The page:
Shubhangi Joshi







1. The Morning Headline


It all seemed

way too familiar,

it all looked

simple enough


A case of

open and shut facts of war,

of objectivity

of impersonal observation


It was not me

it was just a number,

it was not me

it’s okay to forget


But then the night fell

in the back of my mind,

and my dreams

knew me all too well


Subconscious is a funny thing

it shows you what you wish to hide,

forces you to acknowledge

what you wish to erase forever


And so, that night

behind closed eyes,

I became the unknown victim,

the nameless number was me


I saw it all happen

the explosions, the bombs,

terror and helplessness

smeared across my face


Desperate to know

whether my brother, my sister

my father, my mother

were safe, or lost in oblivion


It was a nightmare

darker than the darkest night

It was a fear

more crippling than death itself


And when the yellow morning

brought me back to my reality,

I could not forget

what my dreams had to tell me


And it struck me

that I could wake up from this nightmare,

but that nameless victim in the headlines

could not




2. I Have a Few Questions



why do you beg

to be forgiven for sins

you haven’t even committed?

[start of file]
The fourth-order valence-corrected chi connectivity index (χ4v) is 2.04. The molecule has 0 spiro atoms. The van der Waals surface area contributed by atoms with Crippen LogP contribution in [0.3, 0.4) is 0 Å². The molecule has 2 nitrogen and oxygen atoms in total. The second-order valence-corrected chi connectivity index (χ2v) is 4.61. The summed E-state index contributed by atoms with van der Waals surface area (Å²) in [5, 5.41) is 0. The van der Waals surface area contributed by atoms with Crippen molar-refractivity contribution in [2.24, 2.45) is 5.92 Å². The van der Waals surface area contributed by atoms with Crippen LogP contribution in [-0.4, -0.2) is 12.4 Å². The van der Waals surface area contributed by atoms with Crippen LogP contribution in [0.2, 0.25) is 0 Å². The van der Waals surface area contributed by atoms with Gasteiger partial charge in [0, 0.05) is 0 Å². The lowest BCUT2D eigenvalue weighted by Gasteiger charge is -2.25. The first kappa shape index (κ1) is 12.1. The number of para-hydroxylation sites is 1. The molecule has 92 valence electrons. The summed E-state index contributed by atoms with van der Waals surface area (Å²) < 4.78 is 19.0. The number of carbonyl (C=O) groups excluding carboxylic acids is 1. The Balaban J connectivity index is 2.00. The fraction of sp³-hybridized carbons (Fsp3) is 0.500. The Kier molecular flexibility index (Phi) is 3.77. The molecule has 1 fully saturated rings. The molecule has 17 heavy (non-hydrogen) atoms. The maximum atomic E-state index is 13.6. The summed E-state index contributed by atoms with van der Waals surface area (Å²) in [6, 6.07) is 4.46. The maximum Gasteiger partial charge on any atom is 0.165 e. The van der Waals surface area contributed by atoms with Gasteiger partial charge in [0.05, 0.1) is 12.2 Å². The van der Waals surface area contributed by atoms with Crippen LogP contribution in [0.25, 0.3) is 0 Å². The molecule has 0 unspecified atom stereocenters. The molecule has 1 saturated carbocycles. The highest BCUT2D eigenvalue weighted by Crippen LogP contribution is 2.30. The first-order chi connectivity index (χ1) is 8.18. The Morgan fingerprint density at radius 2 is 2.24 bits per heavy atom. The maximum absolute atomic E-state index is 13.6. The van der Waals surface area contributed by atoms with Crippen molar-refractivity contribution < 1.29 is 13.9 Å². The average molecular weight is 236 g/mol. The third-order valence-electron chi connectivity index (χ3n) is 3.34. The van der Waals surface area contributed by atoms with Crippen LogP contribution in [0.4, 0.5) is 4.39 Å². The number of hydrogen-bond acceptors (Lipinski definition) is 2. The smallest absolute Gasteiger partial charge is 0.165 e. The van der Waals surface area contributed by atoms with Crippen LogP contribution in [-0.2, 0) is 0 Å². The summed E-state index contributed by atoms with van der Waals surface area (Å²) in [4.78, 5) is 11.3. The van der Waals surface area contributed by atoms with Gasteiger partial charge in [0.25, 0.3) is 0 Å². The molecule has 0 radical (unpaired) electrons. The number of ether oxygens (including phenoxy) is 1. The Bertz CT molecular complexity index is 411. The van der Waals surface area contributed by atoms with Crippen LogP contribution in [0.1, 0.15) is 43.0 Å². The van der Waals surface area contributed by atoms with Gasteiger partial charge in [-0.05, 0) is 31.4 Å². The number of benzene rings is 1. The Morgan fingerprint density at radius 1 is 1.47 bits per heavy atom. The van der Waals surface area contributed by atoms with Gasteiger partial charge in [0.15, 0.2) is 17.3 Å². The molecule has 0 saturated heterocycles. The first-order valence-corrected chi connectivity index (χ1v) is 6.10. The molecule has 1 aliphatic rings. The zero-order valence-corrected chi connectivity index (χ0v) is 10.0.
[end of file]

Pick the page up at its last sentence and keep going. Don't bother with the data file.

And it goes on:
Why do you punish yourself,

deny yourself

the wonders of life,

when that’s all you’ve got?


Why do you close your eyes

to your fellow man,

hoping that would open your eyes

to divinity?


Why do you feel

that the one who created us

would want you to suffer, or hate another,

when all life came forth from the same infinity?


Each breath, each moment in time,

is a miracle of creation,

and we are lucky to be blessed

with a few of these breaths..


I hope, one day

you learn

that the god within you,

is the same god that lives within me











Shubhangi Joshi is a poet, guitarist and singer songwriter based in New Delhi, India. Her work, which draws upon her love for nature and her experience as a woman in the contemporary Indian society, has appeared in national and international journals such as The Brown Critique, The Voices Project, Manushi (acclaimed Indian feminism journal) and the Taj Mahal Review. She is currently working on her debut book of poetry, set to launch in September 2014.

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